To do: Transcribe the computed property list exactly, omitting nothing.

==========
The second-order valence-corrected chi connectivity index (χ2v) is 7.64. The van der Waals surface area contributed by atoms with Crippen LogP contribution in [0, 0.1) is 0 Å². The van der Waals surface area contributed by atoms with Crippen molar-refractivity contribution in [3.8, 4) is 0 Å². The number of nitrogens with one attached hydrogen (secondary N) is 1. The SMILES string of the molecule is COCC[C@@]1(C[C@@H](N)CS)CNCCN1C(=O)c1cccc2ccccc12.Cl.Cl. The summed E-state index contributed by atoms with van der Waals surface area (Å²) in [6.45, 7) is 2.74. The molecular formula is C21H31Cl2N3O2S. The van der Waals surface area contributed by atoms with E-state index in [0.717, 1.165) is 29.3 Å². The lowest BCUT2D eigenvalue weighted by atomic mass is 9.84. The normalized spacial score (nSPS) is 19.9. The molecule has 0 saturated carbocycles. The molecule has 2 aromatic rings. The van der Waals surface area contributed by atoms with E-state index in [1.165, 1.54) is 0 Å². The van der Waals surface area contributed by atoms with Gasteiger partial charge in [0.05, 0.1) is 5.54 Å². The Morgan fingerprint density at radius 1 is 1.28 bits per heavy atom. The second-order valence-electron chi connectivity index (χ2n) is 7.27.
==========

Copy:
The second-order valence-corrected chi connectivity index (χ2v) is 7.64. The van der Waals surface area contributed by atoms with Crippen LogP contribution in [0, 0.1) is 0 Å². The van der Waals surface area contributed by atoms with Crippen molar-refractivity contribution in [3.8, 4) is 0 Å². The number of nitrogens with one attached hydrogen (secondary N) is 1. The SMILES string of the molecule is COCC[C@@]1(C[C@@H](N)CS)CNCCN1C(=O)c1cccc2ccccc12.Cl.Cl. The summed E-state index contributed by atoms with van der Waals surface area (Å²) in [6.45, 7) is 2.74. The molecular formula is C21H31Cl2N3O2S. The van der Waals surface area contributed by atoms with E-state index in [0.717, 1.165) is 29.3 Å². The lowest BCUT2D eigenvalue weighted by atomic mass is 9.84. The normalized spacial score (nSPS) is 19.9. The molecule has 0 saturated carbocycles. The molecule has 2 aromatic rings. The van der Waals surface area contributed by atoms with E-state index in [1.165, 1.54) is 0 Å². The van der Waals surface area contributed by atoms with Gasteiger partial charge in [0.05, 0.1) is 5.54 Å². The Morgan fingerprint density at radius 1 is 1.28 bits per heavy atom. The second-order valence-electron chi connectivity index (χ2n) is 7.27.